Louisville in Kentucky Battles Widespread Obesity
Louisville in Kentucky is one of the obesity capitals of the United States. About 60% of the populace in this city are seriously overweight. Kentucky itself is the seventh most obese state in the US. Louisville city health officials are in the midst of an all-out battle against obesity.
Setbacks in the Obesity Battle
Though health officials urge the populace to take part in physical activities like biking and walking, there has been a fall in the number of people who report doing any kind of exercise. Other developments too are worrying health experts. Yum Brands, the parent concern of KFC, is trying to get the state government to allow people to use food stamps at its restaurants including Taco Bell and Pizza Hut. Health experts say using food stamps to buy fast food would make it easier to opt for unhealthy options.
In this troubled economy, federal dollars have become more scarce, pinching the amounts allocated to fight obesity. Also, experts say it will be a tough and long fight against obesity. This is because the social and physical environments that led to the obesity epidemic developed gradually over decades. So, there can be no quick fixes in this battle.
Efforts of the Robert Wood Johnson Foundation
This foundation started its anti-obesity combat in Louisville in 2003. It persuaded the government to establish bicycle lanes, small parks, better traffic regulations, and safer and wider sidewalks. So far, Louisville has received around $400,000 from this foundation to battle obesity.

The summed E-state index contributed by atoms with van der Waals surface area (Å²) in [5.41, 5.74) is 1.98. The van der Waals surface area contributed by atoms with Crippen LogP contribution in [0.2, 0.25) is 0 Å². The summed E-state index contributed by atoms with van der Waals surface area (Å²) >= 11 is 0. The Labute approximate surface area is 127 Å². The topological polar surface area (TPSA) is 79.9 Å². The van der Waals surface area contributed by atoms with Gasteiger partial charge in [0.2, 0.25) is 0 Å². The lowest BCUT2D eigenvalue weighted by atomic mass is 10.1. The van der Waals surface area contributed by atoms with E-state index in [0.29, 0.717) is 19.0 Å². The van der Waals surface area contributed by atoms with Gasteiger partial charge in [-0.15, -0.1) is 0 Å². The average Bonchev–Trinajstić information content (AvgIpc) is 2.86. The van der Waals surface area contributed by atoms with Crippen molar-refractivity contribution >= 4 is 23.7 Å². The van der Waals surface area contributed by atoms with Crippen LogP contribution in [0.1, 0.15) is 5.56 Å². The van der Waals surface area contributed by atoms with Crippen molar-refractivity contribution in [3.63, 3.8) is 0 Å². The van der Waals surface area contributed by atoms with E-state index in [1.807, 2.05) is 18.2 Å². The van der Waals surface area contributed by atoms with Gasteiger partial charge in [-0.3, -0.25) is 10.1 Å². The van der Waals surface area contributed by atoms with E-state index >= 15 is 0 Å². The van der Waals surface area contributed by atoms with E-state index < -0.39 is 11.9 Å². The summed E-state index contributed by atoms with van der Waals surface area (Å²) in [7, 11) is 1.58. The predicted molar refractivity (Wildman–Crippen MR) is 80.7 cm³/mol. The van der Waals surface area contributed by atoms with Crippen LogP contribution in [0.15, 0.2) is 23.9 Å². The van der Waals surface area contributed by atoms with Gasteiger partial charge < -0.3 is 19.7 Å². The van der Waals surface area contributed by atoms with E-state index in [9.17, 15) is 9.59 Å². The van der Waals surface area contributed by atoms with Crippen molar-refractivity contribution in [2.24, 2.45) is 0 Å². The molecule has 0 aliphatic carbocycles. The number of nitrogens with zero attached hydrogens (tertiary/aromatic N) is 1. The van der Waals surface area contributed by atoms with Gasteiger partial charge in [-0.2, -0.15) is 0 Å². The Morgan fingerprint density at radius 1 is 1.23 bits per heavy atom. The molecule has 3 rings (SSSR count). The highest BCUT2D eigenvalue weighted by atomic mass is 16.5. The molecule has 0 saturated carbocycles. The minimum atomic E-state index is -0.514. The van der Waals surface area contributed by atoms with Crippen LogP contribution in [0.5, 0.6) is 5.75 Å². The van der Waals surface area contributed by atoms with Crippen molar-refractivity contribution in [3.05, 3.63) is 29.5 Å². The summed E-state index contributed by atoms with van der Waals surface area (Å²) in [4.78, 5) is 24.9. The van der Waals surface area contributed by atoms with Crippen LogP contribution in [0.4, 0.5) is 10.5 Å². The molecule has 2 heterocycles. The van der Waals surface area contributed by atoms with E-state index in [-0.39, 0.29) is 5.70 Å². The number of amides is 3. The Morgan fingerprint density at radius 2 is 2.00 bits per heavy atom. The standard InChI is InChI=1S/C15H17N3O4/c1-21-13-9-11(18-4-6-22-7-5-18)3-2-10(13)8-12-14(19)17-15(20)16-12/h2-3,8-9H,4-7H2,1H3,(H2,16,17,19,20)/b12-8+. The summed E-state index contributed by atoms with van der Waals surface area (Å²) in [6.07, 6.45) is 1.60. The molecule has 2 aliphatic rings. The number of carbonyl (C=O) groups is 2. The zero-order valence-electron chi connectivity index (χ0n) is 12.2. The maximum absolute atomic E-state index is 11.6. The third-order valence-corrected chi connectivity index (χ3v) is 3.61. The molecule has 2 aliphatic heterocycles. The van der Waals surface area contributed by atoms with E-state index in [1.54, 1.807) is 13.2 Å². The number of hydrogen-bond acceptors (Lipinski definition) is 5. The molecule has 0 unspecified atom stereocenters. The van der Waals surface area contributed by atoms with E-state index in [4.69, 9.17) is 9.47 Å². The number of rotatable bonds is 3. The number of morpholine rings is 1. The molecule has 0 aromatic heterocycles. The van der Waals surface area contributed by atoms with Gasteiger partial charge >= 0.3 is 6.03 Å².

The fight against obesity is creating more awareness among the populace. Some stores have started selling fresh fruits as snacks. Walking has been made easier by changing traffic patterns. More people are opting for eggs instead of bacon for breakfast at community centers. Some health experts say such anti-obesity moves have become a mass movement.
City officials say business prospects could be affected if the city projects a negative image of obesity. Corporates are attracted by a healthy workforce, which is necessary for competitiveness and better productivity. Such concerns have boosted the city government’s anti-obesity efforts. Now, sidewalks have been re-aligned to encourage the walking habit. Biking also has got a big boost.
The YMCA is encouraging store owners to sell more vegetables and fruits. Now, residents can use food stamps to buy fresh produce. Community gardens and health centers have been established with help from donors. The community gardens grow lettuce, green beans, beets and other green vegetables for local consumption. We hope all these efforts pay off enabling Louisville residents to lead a healthier and happier life.